The "New" Travel Ban
[UPDATE: March 6, 2016 9:00 a.m.]
President Donald Trump is expected to sign the new executive order on immigration today, Monday, March 6.
KellyAnne Conway, counselor to the President, previewed the order on Fox News this morning stating the new executive order would leave out Iraq, and would temporarily ban persons from Syria, Iran, Yemen, Sudan, Somalia and Libya from seeking new visas to enter the country.
Sources have also told mainstream media outlets that the immigration order will not go into effect until March 16. Last time, President Trump wanted the roll out of the travel ban to happen immediately so that the news of the new policy wouldn't tempt "bad dudes" to rush to the country.
Original story posted below.
The Trump Administration has delayed plans to roll out a reworked “Travel Ban” in the wake of the positive reaction to his speech to Congress on Tuesday night.
President Donald Trump’s original, infamous executive order that halted travel from seven countries identified by the Obama Administration and temporarily banned all refugees from entering the US was blocked by a federal court earlier this month, leading the President and his team to draft a new version of the executive order.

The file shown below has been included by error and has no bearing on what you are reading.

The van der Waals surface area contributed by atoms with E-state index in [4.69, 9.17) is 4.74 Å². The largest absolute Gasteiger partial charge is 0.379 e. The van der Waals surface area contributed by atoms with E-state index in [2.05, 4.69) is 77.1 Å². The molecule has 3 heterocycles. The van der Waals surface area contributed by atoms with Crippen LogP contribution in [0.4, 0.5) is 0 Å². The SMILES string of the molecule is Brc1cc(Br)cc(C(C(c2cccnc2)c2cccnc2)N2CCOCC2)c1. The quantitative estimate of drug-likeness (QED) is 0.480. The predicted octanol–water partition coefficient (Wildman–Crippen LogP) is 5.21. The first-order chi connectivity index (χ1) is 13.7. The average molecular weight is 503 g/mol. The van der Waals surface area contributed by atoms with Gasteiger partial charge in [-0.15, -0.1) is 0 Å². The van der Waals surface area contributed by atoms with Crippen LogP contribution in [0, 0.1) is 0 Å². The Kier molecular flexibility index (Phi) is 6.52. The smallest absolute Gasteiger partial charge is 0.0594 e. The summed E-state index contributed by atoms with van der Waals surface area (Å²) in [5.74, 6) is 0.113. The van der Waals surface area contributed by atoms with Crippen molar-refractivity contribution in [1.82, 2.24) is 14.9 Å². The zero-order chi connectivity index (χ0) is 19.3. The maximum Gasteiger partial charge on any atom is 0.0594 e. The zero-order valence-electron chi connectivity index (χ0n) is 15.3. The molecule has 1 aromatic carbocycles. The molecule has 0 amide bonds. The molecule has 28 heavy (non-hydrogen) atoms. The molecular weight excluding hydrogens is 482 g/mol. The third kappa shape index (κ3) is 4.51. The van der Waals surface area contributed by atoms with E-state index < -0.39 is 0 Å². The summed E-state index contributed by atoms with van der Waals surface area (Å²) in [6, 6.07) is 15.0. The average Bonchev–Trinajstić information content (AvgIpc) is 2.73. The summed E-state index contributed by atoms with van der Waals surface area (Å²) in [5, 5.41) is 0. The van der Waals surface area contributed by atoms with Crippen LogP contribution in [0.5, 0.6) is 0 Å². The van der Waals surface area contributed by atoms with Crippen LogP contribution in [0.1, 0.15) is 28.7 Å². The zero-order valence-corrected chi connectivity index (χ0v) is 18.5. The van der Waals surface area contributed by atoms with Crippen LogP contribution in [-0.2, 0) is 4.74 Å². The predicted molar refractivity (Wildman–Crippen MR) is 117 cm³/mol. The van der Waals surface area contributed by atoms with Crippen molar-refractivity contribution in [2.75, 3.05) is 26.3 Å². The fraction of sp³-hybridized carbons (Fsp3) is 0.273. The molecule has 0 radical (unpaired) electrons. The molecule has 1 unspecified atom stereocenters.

While the new executive order has not been entirely completed, but sources have told mainstream media outlets that the major changes are as follows:
- The new executive order will make clear that legal permanent residents (green card holders) are excluded from any travel ban.
- Those with validly issued visas will also be exempt from an travel bans.
- The new order is expected to revise or exclude language prioritizing the refugee claims of certain religious minorities.
Homeland Secretary John Kelly has said that there will be a “phase-in” approach this time while implementing the executive order to minimize disruptions.
White House Press Secretary Sean Spicer has told reporters repeatedly that the original executive order will not be redacted, and that the new order will exist on a “dual track” with the first. Despite Spicer’s comments, mainstream media has reported that sources believe President Trump will, in fact, revoke the original executive order when the next is introduced.
As to when this executive order will be introduced, no one knows. The order was scheduled to be signed Wednesday, March 1, but White House officials decided to delay the event as a result of the widespread positive reactions to the speech President Trump gave to Congress the night before.
“We want the (executive order) to have its own ‘moment,’” an official said.